A reporter and a columnist from two prominent local papers are leaving their dailies and jumping to national outlets. T.J. Quinn, arguably the best investigative reporter in the area, has left the Daily News to join the newly formed investigative reporting unit at ESPN.com. Also joining him is Mark Fainaru-Wada, co-author of “Game of Shadows.” Along with Quinn and Fainaru-Wada, 13 other reporters, already with the dot.com and mag, form the team. (If you’ve read any of his E-Ticket pieces, my fellow Ithaca alum Mike Fish, who broke the Tennessee booster scandal, is likely in this group also.) … News was released Friday that Selena Roberts is leaving the N.Y. Times to join Sports Illustrated. While I haven’t agreed with many of the theories she posits in her columns, I’ve always respected Roberts as a writer and considered her work provocative from an intellectual standpoint. She’ll be a great addition to SI, joining fellow ex-NY daily writers Tom Verducci, Peter King and Jon Heyman (all former Newsday scribes) on that staff.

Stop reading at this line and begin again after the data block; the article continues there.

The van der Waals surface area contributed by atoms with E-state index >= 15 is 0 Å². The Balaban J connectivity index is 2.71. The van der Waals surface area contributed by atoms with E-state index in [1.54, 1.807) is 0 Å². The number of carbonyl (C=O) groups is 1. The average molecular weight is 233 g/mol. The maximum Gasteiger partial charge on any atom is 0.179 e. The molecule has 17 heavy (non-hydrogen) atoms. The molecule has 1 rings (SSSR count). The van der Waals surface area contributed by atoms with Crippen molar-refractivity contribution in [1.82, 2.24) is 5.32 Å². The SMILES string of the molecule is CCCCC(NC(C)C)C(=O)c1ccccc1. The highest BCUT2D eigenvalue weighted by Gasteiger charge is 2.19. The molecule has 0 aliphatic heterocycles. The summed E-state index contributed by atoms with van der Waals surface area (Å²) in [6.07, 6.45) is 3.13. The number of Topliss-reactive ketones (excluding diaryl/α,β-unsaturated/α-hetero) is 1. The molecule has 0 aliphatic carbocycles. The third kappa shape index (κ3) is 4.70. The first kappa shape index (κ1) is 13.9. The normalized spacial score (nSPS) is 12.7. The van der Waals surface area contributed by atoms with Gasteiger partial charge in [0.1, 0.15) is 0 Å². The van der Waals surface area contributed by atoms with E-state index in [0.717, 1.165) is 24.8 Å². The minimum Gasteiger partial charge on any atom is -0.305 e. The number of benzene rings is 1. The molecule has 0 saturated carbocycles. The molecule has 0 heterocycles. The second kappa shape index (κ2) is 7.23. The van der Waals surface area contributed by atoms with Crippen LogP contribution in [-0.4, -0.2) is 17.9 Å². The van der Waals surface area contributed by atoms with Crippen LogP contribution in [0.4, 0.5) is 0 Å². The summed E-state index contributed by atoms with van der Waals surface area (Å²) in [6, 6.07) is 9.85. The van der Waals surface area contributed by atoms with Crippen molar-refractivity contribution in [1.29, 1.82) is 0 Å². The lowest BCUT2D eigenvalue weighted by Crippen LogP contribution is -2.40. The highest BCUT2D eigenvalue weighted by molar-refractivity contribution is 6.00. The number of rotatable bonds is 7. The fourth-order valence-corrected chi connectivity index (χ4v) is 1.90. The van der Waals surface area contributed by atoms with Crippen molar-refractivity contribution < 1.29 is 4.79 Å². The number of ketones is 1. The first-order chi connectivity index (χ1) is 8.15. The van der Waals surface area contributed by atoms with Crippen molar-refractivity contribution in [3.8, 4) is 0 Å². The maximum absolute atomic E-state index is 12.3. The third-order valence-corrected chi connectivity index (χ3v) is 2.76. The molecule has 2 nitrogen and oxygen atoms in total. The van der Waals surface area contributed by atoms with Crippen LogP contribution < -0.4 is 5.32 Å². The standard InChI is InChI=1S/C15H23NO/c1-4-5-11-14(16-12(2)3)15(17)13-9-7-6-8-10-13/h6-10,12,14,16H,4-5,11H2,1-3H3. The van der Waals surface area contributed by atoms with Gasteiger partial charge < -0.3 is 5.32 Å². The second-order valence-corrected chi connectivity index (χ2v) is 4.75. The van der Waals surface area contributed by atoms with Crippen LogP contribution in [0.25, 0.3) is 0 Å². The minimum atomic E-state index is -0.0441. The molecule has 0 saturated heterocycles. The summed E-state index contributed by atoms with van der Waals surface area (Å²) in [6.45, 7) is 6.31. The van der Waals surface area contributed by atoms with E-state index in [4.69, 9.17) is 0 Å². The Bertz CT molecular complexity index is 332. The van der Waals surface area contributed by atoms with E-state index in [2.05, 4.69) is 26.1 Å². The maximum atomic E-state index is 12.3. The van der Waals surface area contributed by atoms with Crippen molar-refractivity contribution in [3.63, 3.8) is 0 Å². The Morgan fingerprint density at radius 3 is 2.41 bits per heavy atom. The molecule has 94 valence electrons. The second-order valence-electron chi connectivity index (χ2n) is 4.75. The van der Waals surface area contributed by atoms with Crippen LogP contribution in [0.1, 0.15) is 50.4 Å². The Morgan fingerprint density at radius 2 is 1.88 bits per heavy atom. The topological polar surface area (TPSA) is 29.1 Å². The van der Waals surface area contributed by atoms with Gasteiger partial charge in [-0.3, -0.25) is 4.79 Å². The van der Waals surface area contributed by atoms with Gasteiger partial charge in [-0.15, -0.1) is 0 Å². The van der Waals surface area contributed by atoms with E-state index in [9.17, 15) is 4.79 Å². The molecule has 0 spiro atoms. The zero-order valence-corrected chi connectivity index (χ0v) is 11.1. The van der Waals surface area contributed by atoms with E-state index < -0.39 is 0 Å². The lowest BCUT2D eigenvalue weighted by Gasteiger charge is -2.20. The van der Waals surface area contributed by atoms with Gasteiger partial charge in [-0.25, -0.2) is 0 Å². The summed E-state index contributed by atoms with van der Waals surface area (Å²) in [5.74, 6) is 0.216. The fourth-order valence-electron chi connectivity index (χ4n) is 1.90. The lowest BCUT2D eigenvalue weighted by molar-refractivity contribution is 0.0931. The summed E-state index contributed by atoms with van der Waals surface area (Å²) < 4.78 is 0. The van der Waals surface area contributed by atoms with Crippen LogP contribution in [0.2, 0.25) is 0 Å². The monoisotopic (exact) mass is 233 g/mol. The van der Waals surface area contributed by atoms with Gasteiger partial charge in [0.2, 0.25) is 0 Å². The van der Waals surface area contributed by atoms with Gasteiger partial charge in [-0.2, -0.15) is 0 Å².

Speaking of Verducci, count him as the latest victim of the brass’s wrath when it comes to appearances on the YES Network. Based on comments in his Oct. 18 column, where he stated team ownership looked “cowardly” following Joe Torre’s departure, and his collaboration with Torre on an upcoming book, the Network fired him from “Yankees Hot Stove,” where he was a staple since 2003. Some other notable YES-related spurnings include: 1) Don Zimmer being banned from TV appearances on YES or from speaking to YES reporters based on his criticisms of ownership; 2) David Cone’s perfect game being pulled from the “Yankees Classics” rotation after he made a comeback with the Mets; 3) David Wells’ perfect game being pulled from the “Yankees Classics” rotation after he signed with the Red Sox.